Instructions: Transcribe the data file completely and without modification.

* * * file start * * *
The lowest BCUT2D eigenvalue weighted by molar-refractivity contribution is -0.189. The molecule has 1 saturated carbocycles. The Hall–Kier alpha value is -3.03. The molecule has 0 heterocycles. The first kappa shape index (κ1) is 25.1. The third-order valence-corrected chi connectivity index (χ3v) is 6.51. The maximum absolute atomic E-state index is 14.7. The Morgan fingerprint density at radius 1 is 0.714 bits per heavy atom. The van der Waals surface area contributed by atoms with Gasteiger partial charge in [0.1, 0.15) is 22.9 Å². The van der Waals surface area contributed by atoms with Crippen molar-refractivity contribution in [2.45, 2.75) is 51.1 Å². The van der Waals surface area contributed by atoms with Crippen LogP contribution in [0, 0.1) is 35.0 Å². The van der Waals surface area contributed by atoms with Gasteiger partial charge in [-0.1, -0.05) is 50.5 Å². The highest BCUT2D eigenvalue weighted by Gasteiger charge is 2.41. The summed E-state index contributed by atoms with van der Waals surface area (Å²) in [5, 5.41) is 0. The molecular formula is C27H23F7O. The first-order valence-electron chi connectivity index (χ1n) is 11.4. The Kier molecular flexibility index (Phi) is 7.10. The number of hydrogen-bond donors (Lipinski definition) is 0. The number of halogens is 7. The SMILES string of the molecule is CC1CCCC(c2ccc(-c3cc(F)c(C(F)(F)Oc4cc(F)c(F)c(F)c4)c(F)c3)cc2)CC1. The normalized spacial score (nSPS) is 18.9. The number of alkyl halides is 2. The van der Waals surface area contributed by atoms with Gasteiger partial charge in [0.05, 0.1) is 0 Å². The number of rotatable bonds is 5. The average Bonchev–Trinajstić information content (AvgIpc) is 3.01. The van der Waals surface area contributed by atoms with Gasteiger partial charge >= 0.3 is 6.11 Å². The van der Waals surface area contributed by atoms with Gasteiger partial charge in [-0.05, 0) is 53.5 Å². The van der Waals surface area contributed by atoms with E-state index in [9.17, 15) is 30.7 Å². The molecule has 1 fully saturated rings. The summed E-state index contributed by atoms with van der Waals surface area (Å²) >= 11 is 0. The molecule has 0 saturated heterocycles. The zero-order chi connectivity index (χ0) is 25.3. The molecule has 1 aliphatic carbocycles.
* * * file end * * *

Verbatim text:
The lowest BCUT2D eigenvalue weighted by molar-refractivity contribution is -0.189. The molecule has 1 saturated carbocycles. The Hall–Kier alpha value is -3.03. The molecule has 0 heterocycles. The first kappa shape index (κ1) is 25.1. The third-order valence-corrected chi connectivity index (χ3v) is 6.51. The maximum absolute atomic E-state index is 14.7. The Morgan fingerprint density at radius 1 is 0.714 bits per heavy atom. The van der Waals surface area contributed by atoms with Gasteiger partial charge in [0.1, 0.15) is 22.9 Å². The van der Waals surface area contributed by atoms with Crippen molar-refractivity contribution in [2.45, 2.75) is 51.1 Å². The van der Waals surface area contributed by atoms with Crippen LogP contribution in [0, 0.1) is 35.0 Å². The van der Waals surface area contributed by atoms with Gasteiger partial charge in [-0.1, -0.05) is 50.5 Å². The highest BCUT2D eigenvalue weighted by Gasteiger charge is 2.41. The summed E-state index contributed by atoms with van der Waals surface area (Å²) in [5, 5.41) is 0. The molecular formula is C27H23F7O. The first-order valence-electron chi connectivity index (χ1n) is 11.4. The Kier molecular flexibility index (Phi) is 7.10. The number of hydrogen-bond donors (Lipinski definition) is 0. The number of halogens is 7. The SMILES string of the molecule is CC1CCCC(c2ccc(-c3cc(F)c(C(F)(F)Oc4cc(F)c(F)c(F)c4)c(F)c3)cc2)CC1. The normalized spacial score (nSPS) is 18.9. The number of alkyl halides is 2. The van der Waals surface area contributed by atoms with Gasteiger partial charge in [0.05, 0.1) is 0 Å². The number of rotatable bonds is 5. The average Bonchev–Trinajstić information content (AvgIpc) is 3.01. The van der Waals surface area contributed by atoms with Gasteiger partial charge >= 0.3 is 6.11 Å². The van der Waals surface area contributed by atoms with Gasteiger partial charge in [-0.05, 0) is 53.5 Å². The van der Waals surface area contributed by atoms with E-state index in [9.17, 15) is 30.7 Å². The molecule has 1 fully saturated rings. The summed E-state index contributed by atoms with van der Waals surface area (Å²) >= 11 is 0. The molecule has 0 saturated heterocycles. The zero-order chi connectivity index (χ0) is 25.3. The molecule has 1 aliphatic carbocycles.